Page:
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Best Practices for Recharging Existing Brands

By: Sheri L. Koetting
Posted: July 10, 2013, from the July 2013 issue of GCI Magazine.
  • Changing the positioning of a brand and its products is inevitable in today’s day and age, but success in doing so depends on having a process designed to properly define all the objectives before anything new is created or old is discarded.
  • Ask consumers what they feel your brand conveys or makes them think or feel. Use that knowledge to focus in on your brand’s strengths, and weigh those against what you are looking to change.
  • Develop a strong creative brief so the entire team is working toward the same goal and doesn’t get hung up on subjective items.

Change is necessary and inevitable in today’s fast-paced market. In addition to new competition entering the market, existing beauty brands are constantly extending their overall product lines and positioning, launching new products to keep up with retailer and consumer demands.

Repositioning an existing brand brings about unique challenges that new and emerging brands do not face. While new brands suffer from the challenge of defining and creating their unique voice on a blank canvas, existing brands never get a second chance to make that first impression. Brands already in existence must acknowledge the established perception of the brand as they balance the next steps, trying to capture a new audience while holding on to their existing one.

In addition, an existing brand often faces the temptation to treat every problem equally. This mistake can result in the proverbial “throwing the baby out with the bathwater.” How do brands decide what they should use versus what they should lose? The answer is having a process designed to properly define all the objectives before anything new is created.

Today’s most innovative companies and brands are seeking creatives to lead this process so that the resulting creative work gets to the heart of the matter at every level. MSLK’s approach is to begin with exercises to help unify the team’s key stakeholders from the outset.

Research and Discovery

This process begins by unearthing all the brand’s challenges and helping the internal team come to a collective agreement as to which issues are at the center, what issues are byproducts and what are unrelated challenges. There are a variety of exercises MSLK uses to unify team perspective, including visual brand audits, stakeholder interviews, and brainstorming sessions focusing on idea convergence and hierarchy. The culmination of these exercises is an assessment of common themes. MSLK likes to invite teams to its studio to experience these themes tacked up on office walls. This immersive experience brings a new level of clarity, allowing you to stand back and assess.

Another major part of this unifying process comes from listening to customers—their perception provides crucial insights that emerging brands often lack. If ever there was a time to listen to unfiltered customer feedback, it would be now.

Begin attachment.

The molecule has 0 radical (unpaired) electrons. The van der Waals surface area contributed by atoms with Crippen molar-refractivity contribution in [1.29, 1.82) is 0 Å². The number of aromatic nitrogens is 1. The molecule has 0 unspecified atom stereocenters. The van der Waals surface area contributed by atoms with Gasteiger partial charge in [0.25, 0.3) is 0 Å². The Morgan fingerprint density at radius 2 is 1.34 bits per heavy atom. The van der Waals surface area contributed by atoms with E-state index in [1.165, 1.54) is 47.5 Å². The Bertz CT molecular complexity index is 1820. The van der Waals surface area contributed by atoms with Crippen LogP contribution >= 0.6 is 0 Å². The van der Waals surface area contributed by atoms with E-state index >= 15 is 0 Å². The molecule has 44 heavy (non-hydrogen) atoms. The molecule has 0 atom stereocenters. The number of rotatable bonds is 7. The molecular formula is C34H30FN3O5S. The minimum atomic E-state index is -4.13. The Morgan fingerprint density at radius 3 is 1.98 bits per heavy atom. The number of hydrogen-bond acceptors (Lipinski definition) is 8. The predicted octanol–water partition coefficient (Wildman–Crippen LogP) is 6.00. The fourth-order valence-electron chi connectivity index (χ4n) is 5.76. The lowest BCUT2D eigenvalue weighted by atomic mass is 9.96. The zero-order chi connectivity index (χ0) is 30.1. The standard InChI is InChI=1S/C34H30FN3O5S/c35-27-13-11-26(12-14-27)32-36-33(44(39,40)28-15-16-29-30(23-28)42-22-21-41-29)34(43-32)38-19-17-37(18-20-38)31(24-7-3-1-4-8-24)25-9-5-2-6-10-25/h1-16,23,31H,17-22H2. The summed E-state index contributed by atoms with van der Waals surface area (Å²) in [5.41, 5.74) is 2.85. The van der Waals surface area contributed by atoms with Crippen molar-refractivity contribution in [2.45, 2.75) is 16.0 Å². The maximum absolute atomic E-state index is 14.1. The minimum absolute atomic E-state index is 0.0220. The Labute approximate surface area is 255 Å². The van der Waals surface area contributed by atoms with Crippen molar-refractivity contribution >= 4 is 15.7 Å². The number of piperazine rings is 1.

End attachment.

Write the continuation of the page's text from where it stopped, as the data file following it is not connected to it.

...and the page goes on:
MSLK believes qualitative market research early in the process can help unearth the attributes your customers associate about your brand in their own natural language. For example, there is no sense trying to position your brand as “trendy” when the perception is that brand is “tried and true.”

Qualitative research can help beauty brands realign themselves with their core strengths and weaknesses. Moving forward, it will be the design and marketing team’s challenge to play up the strengths and innovate in the areas of weakness. It may be possible to evolve and grow in both areas, but customers are usually most resistant to change in the areas they consider to be your strengths. Rarely would we suggest a radical repositioning around the areas that are currently working for a brand.

Creative Briefs

Once the team has come to an agreement and is aligned on the objectives, a succinct creative brief should be created to capture this data. Your design and marketing team work hand-in-hand to create this brief in order to ensure that the objectives and implied solutions are targeted and actionable. There’s nothing worse than a creative brief too vague to ever be translated into compelling, visual, creative solutions.

If you would like to see multiple design directions explored, your brief should frame a rationale for each direction. MSLK refers to these as “targeted design directions.” These targeted directions will allow you to explore the overall feeling of the brand by dialing up different attributes. These attributes might be characteristics such as “performance,” “environmentally friendly,” “hydrating” and so on. They may also describe degrees of evolution from the current brand positioning, from minor to radical. As a rule of thumb, each direction should tackle no more than three attributes.

This targeted approach does not limit the creativity of the team. Rather, creativity thrives within well-defined parameters, so that the innovations produced are most meaningful to your brand.

The final creative brief should then be reviewed and approved by all of the stakeholders before moving forward and starting with any design.

Design Development

This is where dreams are fulfilled ... or nightmares begin. However, armed with your creative brief, the design development process should be a structured and efficient one, avoiding endless rounds and costly revisions later.

As the decision-makers review the designs, they should make sure the directions answer the stated objectives. In this manner, the inherently subjective nature of reviewing creative solutions can become an objective one.